If I had written a manuscript that focussed only on a single specialized problem and didn’t include any reference to wider relevance, I wouldn’t be able to make the points that I did. Instead of writing a perfectly serviceable but unremarkable dissertation about a specialized problem in environmental moral philosophy, I wrote a manuscript thematically dense enough to touch on wider aspects of our knowledge institutions. That’s how you stand out.


  1. Let me say how much I enjoy your frank discussion of ego in the intellectual career -- you are like Kanye in his first album blowing the lid off of (in this case, not Kanye's) our posturing as ego-less altruists.

    There's definitely a continuum in the balance between speciality interest and broad appeal. I certainly have no idea of the right balance, but like you would like my book to be read.

    One issue that occurred to me in your specific example is the role of legitimation and co-optation in social movements posed by disciplinary philosophy. It seems that on one hand philosophy is legitimated by engaging with topical issues and it legitimates in turn the pursuit of those issues by middle-class, respectable people. I know that I (for one) have an automatic skepticism toward activists who talk in terms that are entirely foreign to and incompatible with philosophical analysis. But in the process of translating and redefining and then ultimately nitpicking activist notions into philosophical discourse, there's also a co-opting of the presuppositional framework that undermines the standing of the original activists. It seems to me that one of the original things that you're pointing out is that the sort of argument I'm making here way over-emphasizes the efficacy of philosophy, which is really quite weak on the side of feeding information and shaping presuppositions in the activist community.

    So what's it all for? What does the philosophical chatter matter for the environmentalist movement? Just a gloss of legitimacy and then business as usual or is there some deeper enriching (or impoverishing), some fundamental transformation unfolding through philosophical work? Very provocative stuff and I can see how you landed on this issue as a leverage point.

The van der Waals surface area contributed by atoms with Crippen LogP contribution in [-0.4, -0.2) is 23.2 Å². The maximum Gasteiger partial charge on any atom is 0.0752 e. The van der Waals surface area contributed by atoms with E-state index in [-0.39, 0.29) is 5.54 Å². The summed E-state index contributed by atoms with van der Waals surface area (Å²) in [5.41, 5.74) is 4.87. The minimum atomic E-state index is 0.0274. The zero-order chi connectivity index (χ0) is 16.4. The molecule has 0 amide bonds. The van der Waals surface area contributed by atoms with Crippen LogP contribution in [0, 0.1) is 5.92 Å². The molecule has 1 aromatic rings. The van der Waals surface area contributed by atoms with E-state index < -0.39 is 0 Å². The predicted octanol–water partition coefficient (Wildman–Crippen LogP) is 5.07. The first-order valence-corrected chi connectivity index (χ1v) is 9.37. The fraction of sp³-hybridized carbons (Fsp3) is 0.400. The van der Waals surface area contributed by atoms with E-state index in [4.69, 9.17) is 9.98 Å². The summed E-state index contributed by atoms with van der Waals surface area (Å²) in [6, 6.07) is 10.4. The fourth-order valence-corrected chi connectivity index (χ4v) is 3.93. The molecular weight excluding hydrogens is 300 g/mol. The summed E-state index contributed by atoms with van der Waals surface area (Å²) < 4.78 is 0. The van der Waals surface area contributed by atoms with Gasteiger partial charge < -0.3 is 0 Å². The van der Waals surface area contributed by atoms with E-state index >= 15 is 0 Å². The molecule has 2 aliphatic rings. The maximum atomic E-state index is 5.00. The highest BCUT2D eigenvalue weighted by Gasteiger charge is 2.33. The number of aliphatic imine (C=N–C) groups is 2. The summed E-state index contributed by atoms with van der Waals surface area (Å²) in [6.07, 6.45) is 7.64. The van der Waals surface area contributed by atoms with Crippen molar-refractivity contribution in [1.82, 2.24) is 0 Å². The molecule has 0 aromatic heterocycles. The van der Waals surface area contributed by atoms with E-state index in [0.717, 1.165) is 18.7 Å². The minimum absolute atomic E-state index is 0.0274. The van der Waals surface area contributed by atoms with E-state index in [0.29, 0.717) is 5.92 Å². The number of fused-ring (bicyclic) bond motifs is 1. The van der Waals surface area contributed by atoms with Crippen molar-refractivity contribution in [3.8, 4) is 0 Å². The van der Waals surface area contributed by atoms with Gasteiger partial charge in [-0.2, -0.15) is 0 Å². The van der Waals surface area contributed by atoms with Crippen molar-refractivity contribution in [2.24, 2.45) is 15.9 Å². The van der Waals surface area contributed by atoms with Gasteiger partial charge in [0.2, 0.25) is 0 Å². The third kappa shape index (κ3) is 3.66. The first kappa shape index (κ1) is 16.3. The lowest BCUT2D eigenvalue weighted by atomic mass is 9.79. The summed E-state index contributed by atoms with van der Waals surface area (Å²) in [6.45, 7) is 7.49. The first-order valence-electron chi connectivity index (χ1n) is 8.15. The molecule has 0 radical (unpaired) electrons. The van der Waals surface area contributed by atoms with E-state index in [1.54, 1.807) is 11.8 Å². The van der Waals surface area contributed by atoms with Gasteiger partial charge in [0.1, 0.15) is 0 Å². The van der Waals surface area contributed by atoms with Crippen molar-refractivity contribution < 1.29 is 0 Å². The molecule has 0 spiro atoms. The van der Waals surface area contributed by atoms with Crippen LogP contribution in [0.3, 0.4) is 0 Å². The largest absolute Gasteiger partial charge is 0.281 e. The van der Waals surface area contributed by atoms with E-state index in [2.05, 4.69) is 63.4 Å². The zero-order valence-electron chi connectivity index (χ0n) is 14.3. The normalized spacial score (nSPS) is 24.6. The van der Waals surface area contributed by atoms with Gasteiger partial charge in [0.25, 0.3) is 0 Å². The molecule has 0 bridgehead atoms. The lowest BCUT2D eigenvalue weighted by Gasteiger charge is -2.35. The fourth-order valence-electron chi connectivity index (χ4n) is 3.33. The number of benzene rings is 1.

1. That's basically the centre of both paradoxes (really it's one paradox considered from two different perspectives). The first innovators in environmental activism were scientists, like Aldo Leopold and Rachel Carson. Philosophers wrote books and articles that systematized and helped to publicize the issues these early scientists were concerned about, while most of the rest of the scientific and industrial fields ignored the early warnings. The first paradox is that philosophers still write as if they're trying to wake people up when the movement has already taken off and significant sections of the professions that once scoffed at environmentalist have now incorporated environmentalist norms.

      The second paradox is that environmental philosophers consider themselves activists, but their language disconnects them from the activist community. Philosophers argue, refine, and dissemble with this recurring sense of terrible urgency that something must be done, but activists get shit done. And they largely don't need the conceptual refinement of philosophers because, as I say in the chapter, you can have different justifications for your beliefs, or even different beliefs, but those conceptually divergent systems can lead you to similar enough actions that the divergence doesn't really matter. Philosophers are left mapping divergences that don't matter.

      And that's the larger problem philosophy faces as well: the perception of our irrelevance. Many people in other disciplines don't understand why philosophers concentrate in such large numbers on the problems they do. When I tell J & A my closest sociologist friends about the premises of most debates in epistemology, their mouths drop open because many ideas about the public nature of knowledge that the social sciences have long accepted are still controversial minority views in philosophy.

      Some of my edits to chapter three added some later research I had done for my social history of philosophy project, Michèle Lamont's empirical investigation into why philosophy received so few grants from multi-disciplinary peer review panels. And it's because no other discipline understands philosophy's technical languages or the relevance of philosophical problems. Philosophy has become socially isolated from other humanities and social science disciplines, and our language has therefore become insular. Even worse, Lamont discovered a widespread attitude in philosophy of "So much the worse for them!"

      Philosophers (at least in North America where she did her research) arrogantly dismiss other disciplines as not "rigorous" enough, or otherwise behave as if nothing of real importance happens in literature studies or social science. And they don't seem to associate this attitude with the widespread disrespect and lack of interest philosophy is coming to receive from potential students, university administrations, industry, an general culture.